• Monahan Farm - Strawberries, raspberries, blueberries, peaches, green beans, corn, and squash.
    2 South Road, East Kingston, NH 3827. Phone: 603-642-8186. Open: mid-June-September, call for hours. Click here for a map and directions. Monahan Farm Phone:, operational during farm season.
  • Sunnycrest Farm Inc. - apples, blueberries, cherries, flowers, grapes, pumpkins, raspberries, rhubarb, strawberries, Cider mill (fresh apple cider made on the premises), prepicked produce, snacks and refreshment stand, restrooms, picnic area, farm animals
    59 High Range Road, Londonderry, NH 3053. Phone: 603-432-9652. Email: Open: Everyday from 9am to 6pm, June through Thanksgiving. Directions: Exit 4 off of I-93, west on Route 102 \(4 miles\), turn right at Sunncrest sign \(1 mile\). Follow the signs. Click here for a map and directions. Payment: Cash, Check, Visa, MasterCard.
    Sunnycrest Farm Inc. Facebook page. . Exit 4 off of I-93, west on Route 102 (4 miles), turn right at Sunncrest sign (1 mile). Follow the signs. Crops are usually available in June, July, August, September, October, November, December. Strawberries: June 15 pm to July 10, 7am to Noon; Blueberries: July 10 to September 15, Monday, Wednesday, Friday and Saturday, 7am to Noon; Flowers: August 'til frost; Raspberries: July 10 to August 10th; Monday, Wednesday, Friday and Saturday, 7am to Noon; Apples: September-October 15, 9am to 6pm; Pumpkins: October; Cider: Fall; Bakery: Fresh on the weekends; All dates approximate. In our store front, we also carry local Maple Syrup, Honey, Jams and Jellies, and other local products. Our U-pick crops include Apples: Cortland, Macintosh, Red Delicious, and Mutsu, Strawberries, Cherries, Blueberries, Raspberries (Summer and Fall), Peaches, Grapes, and incase you missed our eight foot tall Sunflowers your can pick those too!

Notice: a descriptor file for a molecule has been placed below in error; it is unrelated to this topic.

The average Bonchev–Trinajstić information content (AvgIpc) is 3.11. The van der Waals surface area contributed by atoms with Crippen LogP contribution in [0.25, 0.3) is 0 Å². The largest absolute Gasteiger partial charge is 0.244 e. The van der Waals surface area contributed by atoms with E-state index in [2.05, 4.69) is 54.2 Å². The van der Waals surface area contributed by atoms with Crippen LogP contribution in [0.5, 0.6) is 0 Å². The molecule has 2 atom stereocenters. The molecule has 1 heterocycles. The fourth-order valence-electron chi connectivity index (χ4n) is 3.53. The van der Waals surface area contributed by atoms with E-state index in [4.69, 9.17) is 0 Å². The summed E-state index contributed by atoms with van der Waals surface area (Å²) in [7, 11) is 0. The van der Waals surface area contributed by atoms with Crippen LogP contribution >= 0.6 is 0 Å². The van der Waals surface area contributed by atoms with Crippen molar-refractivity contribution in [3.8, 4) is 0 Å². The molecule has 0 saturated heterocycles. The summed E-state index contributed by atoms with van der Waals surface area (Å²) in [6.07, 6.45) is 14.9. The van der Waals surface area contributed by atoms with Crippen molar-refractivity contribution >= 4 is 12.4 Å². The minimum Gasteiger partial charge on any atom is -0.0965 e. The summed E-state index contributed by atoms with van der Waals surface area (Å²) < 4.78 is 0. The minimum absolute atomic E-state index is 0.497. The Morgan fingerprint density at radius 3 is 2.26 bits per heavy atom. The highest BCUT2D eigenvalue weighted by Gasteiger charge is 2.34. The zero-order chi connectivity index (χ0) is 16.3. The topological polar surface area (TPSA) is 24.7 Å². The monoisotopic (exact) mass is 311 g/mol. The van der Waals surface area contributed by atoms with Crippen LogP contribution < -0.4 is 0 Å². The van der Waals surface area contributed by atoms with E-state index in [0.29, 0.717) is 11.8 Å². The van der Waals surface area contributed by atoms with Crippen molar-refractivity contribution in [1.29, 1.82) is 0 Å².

Strafford County

  • Butternut Farm LLC - apples, blackberries, blueberries, cherries, nectarines, plums, pumpkins, raspberries, strawberries, tomatoes, restrooms, picnic area, farm animals, school tours
    195 Meaderboro Road, Farmington, NH 3835. Phone: 603 335-4705. Email: Open: See our website for current hours because they vary depending on season. Directions: Take exit 13 off the Spaulding turnpike. Head west on rte 202 for 1 mile. At the blinking light turn right onto Estes Road Go for 4 miles through Meaderboro corner and we will be on your right. . Click here for a map and directions. Payment: Cash, Check. . Fax:. . Picking updates: click here for picking updates. Crops are usually available in June, July, August, September, October. . We are a family run and family orientated Pick Your Own Fruit Farm. We pride ourselves on offering a clean farm and the best quality produce available. Typical harvest dates are: Strawberries mid June to early July. Raspberries in July. Sweet Cherries in July. Blueberries from late July through August. Peaches from late July through September. Apples from late August through October. Pumpkins in September and October. (UPDATED: August 10, 2013, by a visitor) A visitor writes on August 10, 2013: "little hard to find as their sign is a mini sign - if you take ( STRAFFORD ROAD - AKA 202a ) down Meaderboro Rd you will pass a lot of farms - Valley farm ( Apples ) Scuton Dairy ( milk ) 4 rod road the house is a sunny Yellow in color on the right - or from Farmington it is on left "
    Comments from a visitor on June 30, 2011: "I just loved this farm. A great Family run farm. Prefect for families with small children. The strawberries we pick were the biggest sweetest I have ever picked. Look forward to apples and raspberries picking."
    Comments from a visitor on October 03, 2010: "Farm is beautiful! I've never seen such big, beautiful apples. Great place for the whole family and tons of fresh produce. Many varieties of apples to choose from. Will certainly return."
  • Cardinal Farm - Minimizes chemical and pesticide use, blueberries, raspberries (red), strawberries, blackberries